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Prof. Stephen Skinner, Imperial College London: “Ionic conduction in strontium silicates: what’s the charge carrier?”

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Date: 25 February 2015   Time: 15:00 - 16:00

“Electrochemical energy conversion devices such as fuel cells and electrolysers are viewed as a solution to the growing need for low carbon routes to energy production. These devices can operate over a wide range of temperatures, with polymer based devices functioning at about 120C and ceramic devices operating in excess of 600C. These two devices target different markets, with low temperature devices applied to the transport sector and high temperature devices to the stationary and domestic markets. The high temperature ceramic devices rely on the charge transport through a membrane via oxide ions, and this is the key process limiting the operating temperatures of the cells. In order to extend cell durability the operating temperature should be reduced, with 500-600oC being a target. To achieve this a new generation of ionic conductors are required.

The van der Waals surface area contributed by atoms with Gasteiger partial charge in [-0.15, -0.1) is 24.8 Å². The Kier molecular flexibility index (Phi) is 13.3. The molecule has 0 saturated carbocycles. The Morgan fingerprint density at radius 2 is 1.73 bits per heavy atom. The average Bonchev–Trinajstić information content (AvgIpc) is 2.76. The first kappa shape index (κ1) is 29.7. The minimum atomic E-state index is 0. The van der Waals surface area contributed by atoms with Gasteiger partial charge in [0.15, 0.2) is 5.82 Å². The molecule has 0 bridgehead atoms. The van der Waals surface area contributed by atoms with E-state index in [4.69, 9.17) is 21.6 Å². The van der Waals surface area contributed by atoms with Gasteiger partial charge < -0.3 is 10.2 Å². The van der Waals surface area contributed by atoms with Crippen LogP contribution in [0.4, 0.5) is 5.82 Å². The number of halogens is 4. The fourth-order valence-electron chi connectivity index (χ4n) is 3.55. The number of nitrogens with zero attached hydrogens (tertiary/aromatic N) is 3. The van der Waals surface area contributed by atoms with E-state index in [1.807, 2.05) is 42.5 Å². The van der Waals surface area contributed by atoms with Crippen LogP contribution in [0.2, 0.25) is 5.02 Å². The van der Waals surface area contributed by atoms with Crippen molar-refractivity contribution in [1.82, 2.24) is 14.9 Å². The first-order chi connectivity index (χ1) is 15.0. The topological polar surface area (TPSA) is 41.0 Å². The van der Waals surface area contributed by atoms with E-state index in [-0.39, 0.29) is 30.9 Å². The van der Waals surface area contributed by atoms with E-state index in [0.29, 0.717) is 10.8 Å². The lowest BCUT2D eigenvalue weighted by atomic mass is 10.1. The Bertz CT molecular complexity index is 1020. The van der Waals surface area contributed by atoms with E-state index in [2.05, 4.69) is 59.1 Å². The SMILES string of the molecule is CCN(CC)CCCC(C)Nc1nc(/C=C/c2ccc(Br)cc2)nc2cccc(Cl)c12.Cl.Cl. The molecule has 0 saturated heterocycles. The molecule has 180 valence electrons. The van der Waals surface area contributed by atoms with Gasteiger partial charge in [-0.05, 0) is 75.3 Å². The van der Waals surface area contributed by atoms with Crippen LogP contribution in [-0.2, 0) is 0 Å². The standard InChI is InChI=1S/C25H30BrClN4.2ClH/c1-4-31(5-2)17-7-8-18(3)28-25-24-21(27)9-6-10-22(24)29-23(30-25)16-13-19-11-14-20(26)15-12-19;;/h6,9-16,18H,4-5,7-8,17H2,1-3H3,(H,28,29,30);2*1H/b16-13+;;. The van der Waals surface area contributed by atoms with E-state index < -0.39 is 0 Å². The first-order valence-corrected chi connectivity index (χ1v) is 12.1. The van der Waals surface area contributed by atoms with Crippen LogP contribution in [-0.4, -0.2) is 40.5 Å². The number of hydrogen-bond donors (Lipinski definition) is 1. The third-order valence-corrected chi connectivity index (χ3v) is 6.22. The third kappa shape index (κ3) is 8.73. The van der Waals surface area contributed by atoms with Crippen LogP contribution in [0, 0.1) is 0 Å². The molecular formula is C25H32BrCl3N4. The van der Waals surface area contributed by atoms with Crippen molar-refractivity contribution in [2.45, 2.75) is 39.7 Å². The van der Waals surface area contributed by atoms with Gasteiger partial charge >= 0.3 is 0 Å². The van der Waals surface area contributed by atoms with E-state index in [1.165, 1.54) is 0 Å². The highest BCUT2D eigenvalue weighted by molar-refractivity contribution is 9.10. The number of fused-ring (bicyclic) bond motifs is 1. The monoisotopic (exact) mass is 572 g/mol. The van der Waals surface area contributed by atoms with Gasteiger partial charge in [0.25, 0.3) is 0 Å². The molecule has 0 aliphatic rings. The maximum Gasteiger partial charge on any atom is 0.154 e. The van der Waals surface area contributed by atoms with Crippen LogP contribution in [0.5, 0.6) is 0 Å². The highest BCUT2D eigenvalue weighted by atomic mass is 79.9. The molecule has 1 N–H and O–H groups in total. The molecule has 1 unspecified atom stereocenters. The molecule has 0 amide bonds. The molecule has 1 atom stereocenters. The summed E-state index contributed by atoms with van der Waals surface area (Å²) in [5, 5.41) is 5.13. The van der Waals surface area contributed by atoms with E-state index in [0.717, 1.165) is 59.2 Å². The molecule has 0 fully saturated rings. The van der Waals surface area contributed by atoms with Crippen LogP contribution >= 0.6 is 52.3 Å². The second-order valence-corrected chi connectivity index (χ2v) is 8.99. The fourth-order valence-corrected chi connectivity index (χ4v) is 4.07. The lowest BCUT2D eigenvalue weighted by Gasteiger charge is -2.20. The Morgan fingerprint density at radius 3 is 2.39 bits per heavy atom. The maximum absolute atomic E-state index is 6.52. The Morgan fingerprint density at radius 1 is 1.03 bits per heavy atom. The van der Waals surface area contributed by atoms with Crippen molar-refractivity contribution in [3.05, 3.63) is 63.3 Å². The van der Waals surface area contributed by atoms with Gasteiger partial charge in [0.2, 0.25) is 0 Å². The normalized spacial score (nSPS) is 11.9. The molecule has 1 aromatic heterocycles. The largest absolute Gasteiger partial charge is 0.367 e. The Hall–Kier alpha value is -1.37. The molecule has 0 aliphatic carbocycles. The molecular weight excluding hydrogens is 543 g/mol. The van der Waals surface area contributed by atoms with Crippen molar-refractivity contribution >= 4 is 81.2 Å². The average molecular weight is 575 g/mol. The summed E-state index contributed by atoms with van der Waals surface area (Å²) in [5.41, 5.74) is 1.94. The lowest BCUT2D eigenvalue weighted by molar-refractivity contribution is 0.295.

Recently the doped strontium silicates were identified as novel ion conductors, with low activation energy and fast ion transport, supported by attractive fuel cell performance. However there is some debate over the nature of the ionic charge carrier, with both Na+, K+ and O2- being proposed. In this work it will be demonstrated that the conductivity in these solid solutions is not oxide ion, using a combination of isotopic labelling and secondary ion mass spectrometry. It will also be shown that the phases produced are not single phase, but have significant amorphous content, indicating a potential source of the ion transport.”

Location:  David Sizer Lecture Theatre, Bancroft Building